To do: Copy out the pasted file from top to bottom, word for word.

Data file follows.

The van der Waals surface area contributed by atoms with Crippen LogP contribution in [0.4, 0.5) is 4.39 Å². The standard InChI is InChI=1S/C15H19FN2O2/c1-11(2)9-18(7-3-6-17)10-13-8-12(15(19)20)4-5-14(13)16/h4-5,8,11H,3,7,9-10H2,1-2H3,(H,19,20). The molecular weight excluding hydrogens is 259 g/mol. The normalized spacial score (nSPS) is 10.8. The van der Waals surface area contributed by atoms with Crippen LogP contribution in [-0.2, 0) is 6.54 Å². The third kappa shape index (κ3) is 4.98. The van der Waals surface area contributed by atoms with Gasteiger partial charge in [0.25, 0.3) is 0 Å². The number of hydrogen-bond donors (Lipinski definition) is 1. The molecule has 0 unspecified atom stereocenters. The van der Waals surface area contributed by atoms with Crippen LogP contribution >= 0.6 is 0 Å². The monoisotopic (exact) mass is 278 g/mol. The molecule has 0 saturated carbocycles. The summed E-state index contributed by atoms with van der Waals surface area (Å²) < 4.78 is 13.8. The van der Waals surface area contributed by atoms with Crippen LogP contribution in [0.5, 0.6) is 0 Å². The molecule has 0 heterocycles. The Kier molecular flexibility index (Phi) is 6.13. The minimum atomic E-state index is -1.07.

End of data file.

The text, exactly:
The van der Waals surface area contributed by atoms with Crippen LogP contribution in [0.4, 0.5) is 4.39 Å². The standard InChI is InChI=1S/C15H19FN2O2/c1-11(2)9-18(7-3-6-17)10-13-8-12(15(19)20)4-5-14(13)16/h4-5,8,11H,3,7,9-10H2,1-2H3,(H,19,20). The molecular weight excluding hydrogens is 259 g/mol. The normalized spacial score (nSPS) is 10.8. The van der Waals surface area contributed by atoms with Crippen LogP contribution in [-0.2, 0) is 6.54 Å². The third kappa shape index (κ3) is 4.98. The van der Waals surface area contributed by atoms with Gasteiger partial charge in [0.25, 0.3) is 0 Å². The number of hydrogen-bond donors (Lipinski definition) is 1. The molecule has 0 unspecified atom stereocenters. The van der Waals surface area contributed by atoms with Crippen LogP contribution >= 0.6 is 0 Å². The monoisotopic (exact) mass is 278 g/mol. The molecule has 0 saturated carbocycles. The summed E-state index contributed by atoms with van der Waals surface area (Å²) < 4.78 is 13.8. The van der Waals surface area contributed by atoms with Crippen LogP contribution in [0.5, 0.6) is 0 Å². The molecule has 0 heterocycles. The Kier molecular flexibility index (Phi) is 6.13. The minimum atomic E-state index is -1.07.